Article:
Gender pay gap: More than 500 firms reveal their figures

More than 500 firms have been namedMore than 500 firms have been named
More than 500 firms have been named
The average hourly pay for women at companies such as Virgin Money, easyJet and Ladbrokes is more than 15% lower than for male staff, new figures show.

More than 500 organisations with 250 or more workers have so far published their gender pay gap figures, which reveal the difference in the average pay and bonuses for female and male employees.

For easyJet, the mean hourly rate for women was 52% lower than for men, while the figure stood at 15% lower for Ladbrokes and 33% lower at Virgin Money.

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All three firms said men and women in the same roles were paid the same, and put the gender pay gap down to having more men in higher-paid positions.

At airline easyJet, for example, just 6% of its pilots - who earn an average salary of £92,400 - are women, while females make up 69% of its cabin crew, earning £24,800 on average.

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The firm said it was actively seeking to recruit more female pilots, with a target of 20% of new entrant pilots being women by 2020.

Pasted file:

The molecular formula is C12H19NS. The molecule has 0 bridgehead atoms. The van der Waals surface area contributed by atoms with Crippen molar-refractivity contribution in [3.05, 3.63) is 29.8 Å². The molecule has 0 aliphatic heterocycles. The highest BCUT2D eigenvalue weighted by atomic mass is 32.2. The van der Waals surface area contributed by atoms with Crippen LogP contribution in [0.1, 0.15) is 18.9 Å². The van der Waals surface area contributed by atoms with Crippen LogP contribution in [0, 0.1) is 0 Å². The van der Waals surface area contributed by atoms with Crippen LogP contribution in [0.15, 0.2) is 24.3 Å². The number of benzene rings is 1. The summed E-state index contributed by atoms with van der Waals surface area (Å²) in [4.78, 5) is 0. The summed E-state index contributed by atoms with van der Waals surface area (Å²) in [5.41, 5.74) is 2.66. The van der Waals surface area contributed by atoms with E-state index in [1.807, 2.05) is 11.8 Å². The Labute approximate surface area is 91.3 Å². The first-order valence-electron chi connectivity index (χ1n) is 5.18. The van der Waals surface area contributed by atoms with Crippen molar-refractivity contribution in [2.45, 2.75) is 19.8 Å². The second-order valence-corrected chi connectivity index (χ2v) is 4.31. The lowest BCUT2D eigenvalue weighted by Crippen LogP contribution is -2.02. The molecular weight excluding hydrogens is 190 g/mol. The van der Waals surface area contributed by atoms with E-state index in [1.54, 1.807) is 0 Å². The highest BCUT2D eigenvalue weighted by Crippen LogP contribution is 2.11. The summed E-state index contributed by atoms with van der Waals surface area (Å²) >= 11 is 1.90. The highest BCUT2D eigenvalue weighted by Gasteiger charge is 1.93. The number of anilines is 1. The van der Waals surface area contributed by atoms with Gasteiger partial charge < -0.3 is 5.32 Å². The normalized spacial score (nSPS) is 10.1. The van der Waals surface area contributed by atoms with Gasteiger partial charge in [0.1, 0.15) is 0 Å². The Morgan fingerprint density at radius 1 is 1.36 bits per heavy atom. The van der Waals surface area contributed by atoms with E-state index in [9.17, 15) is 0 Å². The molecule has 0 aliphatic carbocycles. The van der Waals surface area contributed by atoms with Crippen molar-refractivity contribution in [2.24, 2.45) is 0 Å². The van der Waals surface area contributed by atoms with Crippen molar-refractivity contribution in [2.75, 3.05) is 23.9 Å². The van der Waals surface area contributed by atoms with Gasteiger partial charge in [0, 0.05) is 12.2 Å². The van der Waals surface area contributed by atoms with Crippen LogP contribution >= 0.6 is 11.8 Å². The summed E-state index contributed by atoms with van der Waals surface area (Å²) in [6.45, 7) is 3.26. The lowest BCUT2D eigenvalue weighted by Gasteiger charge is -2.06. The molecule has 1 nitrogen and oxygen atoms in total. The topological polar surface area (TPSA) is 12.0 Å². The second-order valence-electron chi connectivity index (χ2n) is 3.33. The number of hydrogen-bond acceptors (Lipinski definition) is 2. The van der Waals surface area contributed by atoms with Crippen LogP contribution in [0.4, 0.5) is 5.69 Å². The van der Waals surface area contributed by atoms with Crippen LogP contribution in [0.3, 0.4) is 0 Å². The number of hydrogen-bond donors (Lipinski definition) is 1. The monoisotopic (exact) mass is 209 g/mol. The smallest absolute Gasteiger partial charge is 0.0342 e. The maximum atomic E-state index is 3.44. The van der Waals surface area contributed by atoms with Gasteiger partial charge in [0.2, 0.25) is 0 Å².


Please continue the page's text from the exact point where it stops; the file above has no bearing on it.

Ladbrokes Coral Group said the gender pay gap was “largely a function of weak representation at our senior levels”, and said it was looking to improve gender representation.

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Virgin Money said it was aiming to achieve a 50:50 gender balance by 2020 as it revealed that just 35% of employees in the highest paid quartile were women, compared to 73% in the lowest quartile.

The BBC reported its mean hourly rate for women was 10.7% lower than for men, while the figure was 30% lower for the Co-operative Bank.

Steven Pickering, chief risk officer at the Co-operative Bank, said: “Like many banks, our gender profile means that we have a pay gap which reflects the number of men in senior roles compared to the number of women.

“Through our five-point action plan, we aim to achieve a material increase in the number of women in senior roles, which, in turn, will help reduce our gender pay gap.”

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The Government has made it mandatory for all organisations with 250 or more workers to report annually on their gender pay gap, and are required to publish the first set of data by April.

The gender pay gap is different to “equal pay”, which deals with the pay differences between men and women who carry out the same jobs.

Several of the organisations to have already published their figures reported low or no gender pay gap, including the British Museum (0%) and the UK Armed Forces (0.9%).

Cambridgeshire Police revealed women had a mean hourly pay of 13% more than men.